Such a separation has been shown to increase productivity in gifted students, according to a 1995 study by the National Research Center on the Gifted and Talented in the University of Connecticut. Isolated groups will also prevent the cooperation of GT and other students, which the previous study proved decreased non-gifted students' self esteem. Under this system, students of similar academic aptitude will be able to learn together so gifted students will feel comfortable performing to the best of their ability. Higher achievers will receive accelerated instruction without being categorized as better than their peers.
Considering it is 2009, school systems should be above and beyond enforcing a discriminatory and unfair label in elementary schools. The only educational option for gifted students should not exclude children with the same qualifications as others in the program, nor incorporate students ineligible in other states. To prevent further emotional, social and physical tension during the crucial transitional elementary years, the GT label should be abolished in Montgomery County.
Sophia Deng says no: The GT label appropriately identifies students' needs and enables all students to receive their respective levels of instruction.
As inspired as we may be, change is not the answer for Montgomery County's elementary schools. For over 30 years, Montgomery County has labeled students GT. However, for several years, two schools - Burning Tree Elementary School in Bethesda and Georgian Forest Elementary School in Silver Spring - have implemented pilot programs to eliminate GT labeling of students. Eliminating GT labels for all Montgomery County elementary schools may seem beneficial superficially, but in the long run, it can mean more harm than good.
In most Montgomery County Public Schools (MCPS), students go through a process called global screening in the second grade for labeling. Labels are assigned based on results on cognitive exams, parent, teacher and staff surveys and students' reading and mathematics levels, according to a December memo from the Division of Accelerated and Enriched Instruction. "If identified, a 'GT' label is attached to the individual student record," the memo reads.
In order to identify students who need more advanced coursework, these GT labels are essential. Just as there are identifications for students who have learning disabilities or need extra help in the classroom, there should be indications for students who want or need extra stimulation in the forms of higher math or reading education. Refusing to place GT labels on high-achieving students is equivalent to slighting and neglecting those students. By ignoring students who want advanced work, teachers and schools can make these brighter students bored and unmotivated and make their parents crazed.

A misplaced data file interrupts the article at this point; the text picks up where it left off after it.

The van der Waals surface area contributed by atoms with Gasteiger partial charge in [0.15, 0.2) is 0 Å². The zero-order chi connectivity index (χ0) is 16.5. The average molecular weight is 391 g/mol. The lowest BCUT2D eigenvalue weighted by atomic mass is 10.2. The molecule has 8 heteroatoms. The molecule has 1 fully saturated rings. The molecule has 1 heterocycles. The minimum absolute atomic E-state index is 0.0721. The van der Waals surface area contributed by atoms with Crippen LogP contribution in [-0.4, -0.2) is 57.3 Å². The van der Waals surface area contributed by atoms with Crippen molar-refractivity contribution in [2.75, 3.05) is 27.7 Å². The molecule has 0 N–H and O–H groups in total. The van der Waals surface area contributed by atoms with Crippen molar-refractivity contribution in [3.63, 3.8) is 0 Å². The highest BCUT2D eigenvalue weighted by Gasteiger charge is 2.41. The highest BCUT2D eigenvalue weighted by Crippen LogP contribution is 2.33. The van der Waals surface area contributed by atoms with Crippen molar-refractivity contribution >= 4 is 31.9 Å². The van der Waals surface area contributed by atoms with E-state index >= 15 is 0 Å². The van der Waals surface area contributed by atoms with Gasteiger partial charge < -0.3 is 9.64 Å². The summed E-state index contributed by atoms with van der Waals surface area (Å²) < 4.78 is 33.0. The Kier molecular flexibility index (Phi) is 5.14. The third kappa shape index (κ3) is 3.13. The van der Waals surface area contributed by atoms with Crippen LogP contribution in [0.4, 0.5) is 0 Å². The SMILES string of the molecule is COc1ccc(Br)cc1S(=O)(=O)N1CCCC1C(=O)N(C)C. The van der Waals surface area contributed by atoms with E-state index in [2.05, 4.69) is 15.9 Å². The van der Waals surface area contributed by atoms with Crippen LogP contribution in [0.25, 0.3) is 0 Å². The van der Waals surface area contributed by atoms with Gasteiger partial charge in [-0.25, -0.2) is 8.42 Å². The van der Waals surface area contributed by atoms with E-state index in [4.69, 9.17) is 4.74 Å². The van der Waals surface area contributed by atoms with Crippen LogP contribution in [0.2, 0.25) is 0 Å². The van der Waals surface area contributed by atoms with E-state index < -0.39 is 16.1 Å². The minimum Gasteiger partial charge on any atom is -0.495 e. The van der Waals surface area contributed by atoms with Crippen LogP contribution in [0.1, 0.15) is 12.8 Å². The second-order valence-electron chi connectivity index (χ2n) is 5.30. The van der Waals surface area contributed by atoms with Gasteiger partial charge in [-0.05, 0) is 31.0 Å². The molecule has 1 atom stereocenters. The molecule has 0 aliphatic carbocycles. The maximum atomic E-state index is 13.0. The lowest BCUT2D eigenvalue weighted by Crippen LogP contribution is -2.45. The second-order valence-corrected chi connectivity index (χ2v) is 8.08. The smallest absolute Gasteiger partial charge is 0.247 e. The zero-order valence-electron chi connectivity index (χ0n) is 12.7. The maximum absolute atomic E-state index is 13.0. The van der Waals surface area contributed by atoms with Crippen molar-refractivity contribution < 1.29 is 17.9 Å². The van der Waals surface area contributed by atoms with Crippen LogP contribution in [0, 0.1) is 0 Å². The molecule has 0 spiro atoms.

For GT students, receiving different instruction does not mean elevation to a special and higher level. There is a general misconception that labeling students "Gifted and Talented" means that teachers will focus on the talented and leave the "average" students behind. By contrast, GT labeling actually enhances the services and attention that all students receive because teachers are better able to zero in on specific needs.
Although elementary schools have various educational structures across the board, in general, students receive group instruction with their entire class, and then divide into small groups of GT and non-GT clusters, according to Kay Williams, Director of the Division of Accelerated and Enriched Instruction. This structure allows the GT-labeled and non-labeled students to obtain specialized services based on their specific circumstances, such as on-level reading instruction for the non-labeled students or advanced College of William and Mary reading material for GT students. Temporarily separating students into labeled groups efficiently allows teachers to address homogenous groups at one time, creating more organized instruction. Separation also allows students of various levels to function in academically balanced environments.
This does not mean that GT labels promote segregation or favoritism; instead they allow teachers to address student needs accordingly, all within one classroom. The sense of stratification that causes uproar is not a problem with GT labels, so much as with the implementation of GT labels. Already, some of Montgomery County's elementary schools are "flexible," according to Williams, allowing students who were not initially labeled GT to gain opportunities to participate in the higher-level instruction if they perform well or show advanced thinking later on in the school year. This mobile system needs to continue for GT labels to be seen as informative and useful data, rather than a showy badge of honor or red stamp of rejection.
Labels are necessary in elementary schools in order to provide important bases for designating students. GT labels do not point out whether students are "good" or "bad" - they focus on academic characteristics that students share, enriching education for GT and non-GT students alike. Labeling has inhabited MCPS for over 30 years, and it should be here to stay.
Sophia Deng. Sophia was the Managing Editor of SCO during the 2009-2010 school year. When not laughing or chilling to OWL CITY, Sophia can be found oil painting, playing volleyball, doing sudokus and sprinkling happy fairy dust over everyone. She loves folk/pop/electronica indie, Harry Potter, Burt's Bees … More »
Julia Wynn. Hello, my name is Julia Wynn and I am looking forward to my senior year as a member of the Silver Chips Online staff. I love to dance (especially poms), listen to music and play piano. My two main food necessities are any kind of … More »